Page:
This recommendation would particularly discriminate against ethnic minorities or other individuals for whom English is not their first language. According to the 2011 Census, English is not the main language for more than 4 million people in the UK. In the London Borough of Newham, only 58.6% declared that English was their main language. Newham is a borough in which 71% of the population are from an ethnic minority background.

It is relatively easy, therefore, to see how a ban on the use of non-English languages to assist voters who do not have a strong command of the language is likely to make it much harder for those citizens to vote. The solution, surely, is to invest in reaching out to those citizens more and educating them about how the democratic process works, rather than to implement measures which serve only to isolate them.

Another recommendation which concerns me, is the idea of banning the option of being able to permanently request a postal vote. Whilst I understand the thinking behind it, particularly with cases such as Tower Hamlets, in which postal voting fraud was carried out, this particular measure risks creating a further barrier to voting for those with disabilities. The recommendation in the Pickles Review is for voters to reapply for a postal vote every three years.

I also question the recommendation for the Government to retain the IP addresses used to make voter registration applications. The Government themselves invested in voter registration schemes in which people went out to register voters on a single device, such as an iPad. The suggestion of the Government retaining ‘IP-matching’ data has been a topic of contention in British politics and in particular with regards to the so-called “Snoopers Charter.”

Despite this, suggestions such as increasing the maximum sentences for electoral fraud, and increased training for election staff are welcome measures which should be brought in before the next elections.

Although Sir Eric speaks of the “need to support engagement and not create undue barriers to democratic participation”, there is little, if anything, which looks at measures to support voter engagement. What the report does recognise, however, are the security flaws in the current democratic process.

Moving forward, we should look to the future and have a conversation about modernising our elections, rather than purely tinkering here and there with an outdated process, particularly if that tinkering restricts legitimate electors from voting.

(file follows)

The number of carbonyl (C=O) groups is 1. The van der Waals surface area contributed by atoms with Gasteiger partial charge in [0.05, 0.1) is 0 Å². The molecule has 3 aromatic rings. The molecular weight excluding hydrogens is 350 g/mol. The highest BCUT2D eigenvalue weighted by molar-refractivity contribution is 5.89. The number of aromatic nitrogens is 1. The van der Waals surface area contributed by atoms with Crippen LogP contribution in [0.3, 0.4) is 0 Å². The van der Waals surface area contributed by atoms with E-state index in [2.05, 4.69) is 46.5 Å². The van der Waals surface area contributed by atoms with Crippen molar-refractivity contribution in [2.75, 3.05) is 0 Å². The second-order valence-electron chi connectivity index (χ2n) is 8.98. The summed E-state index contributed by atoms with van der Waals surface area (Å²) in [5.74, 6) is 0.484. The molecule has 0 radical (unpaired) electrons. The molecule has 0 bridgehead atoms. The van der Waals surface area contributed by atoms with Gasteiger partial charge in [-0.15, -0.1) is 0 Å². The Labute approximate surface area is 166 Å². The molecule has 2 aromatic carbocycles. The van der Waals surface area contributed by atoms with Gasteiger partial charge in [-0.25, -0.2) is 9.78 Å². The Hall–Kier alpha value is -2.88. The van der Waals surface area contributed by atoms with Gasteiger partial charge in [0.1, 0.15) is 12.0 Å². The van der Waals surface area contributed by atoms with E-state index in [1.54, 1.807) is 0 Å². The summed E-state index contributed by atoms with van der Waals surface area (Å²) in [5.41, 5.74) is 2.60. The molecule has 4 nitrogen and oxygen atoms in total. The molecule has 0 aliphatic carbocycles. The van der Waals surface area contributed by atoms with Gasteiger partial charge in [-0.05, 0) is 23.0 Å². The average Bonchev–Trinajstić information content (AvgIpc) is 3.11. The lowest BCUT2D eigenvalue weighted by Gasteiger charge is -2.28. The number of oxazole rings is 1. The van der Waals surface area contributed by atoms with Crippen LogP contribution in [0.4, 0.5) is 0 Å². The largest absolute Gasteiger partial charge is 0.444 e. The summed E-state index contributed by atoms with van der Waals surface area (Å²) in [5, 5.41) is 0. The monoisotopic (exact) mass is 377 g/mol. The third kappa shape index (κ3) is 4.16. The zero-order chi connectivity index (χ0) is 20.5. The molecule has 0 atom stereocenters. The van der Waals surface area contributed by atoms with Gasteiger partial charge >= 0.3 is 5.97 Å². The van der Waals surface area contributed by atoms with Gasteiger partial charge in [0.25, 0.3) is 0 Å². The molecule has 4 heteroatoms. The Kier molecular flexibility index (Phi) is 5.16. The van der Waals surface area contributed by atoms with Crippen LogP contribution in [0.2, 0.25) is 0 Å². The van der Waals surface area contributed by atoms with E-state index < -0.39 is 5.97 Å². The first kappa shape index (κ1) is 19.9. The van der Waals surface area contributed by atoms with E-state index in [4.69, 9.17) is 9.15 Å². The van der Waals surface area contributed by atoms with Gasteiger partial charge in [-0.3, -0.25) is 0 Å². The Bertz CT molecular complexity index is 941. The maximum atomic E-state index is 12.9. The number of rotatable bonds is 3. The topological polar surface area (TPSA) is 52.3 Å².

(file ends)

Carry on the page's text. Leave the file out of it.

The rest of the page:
Areeq Chowdhury is the Founder of WebRoots Democracy.

Why are we still disabling Democracy?

by  Nathalie Hulbert.



St George’s Church, Tameside being used as a polling station in 2010

Constitutionally, the Government are not obliged to call another General Election until 2020. According to Theresa May, the British public “do not have an appetite” for one.

That being said, I am of the opinion that just about anything could happen. Few of us predicted that by July 2016 Britain would no longer be in the EU, that there would be a mass exodus of Brexit’s key political proponents, and that David Cameron would step down, paving the way for an interim PM, Larry the cat (who, by the way, had as much of an electoral mandate as his successor).

Whether we have another election in four months or four years, we can certainly use this period of relative calm to review our archaic voting system. I touched upon the various arguments for online voting in my previous blog post. Now I am going to elaborate on the most troubling one.

Disabled people are being denied equal voting rights.

Within the UK, disabled people make up 20% of the voting population, and are being failed by a system which simply does not accommodate their needs.

Following the 2010 General Election, a study conducted by Scope, found that 67% of polling stations had barriers to voting, including a lack of accessible booths, wheelchair ramps or hearing loops for deaf people.

A more recent study by Mencap found that  1 in 5 of the people who did register to vote, were turned away because of their learning disability.

Scope pic 3Scope pic 1

Scope pic 2

Source: Scope report- Polls Apart.2010

Setbacks from the get-go.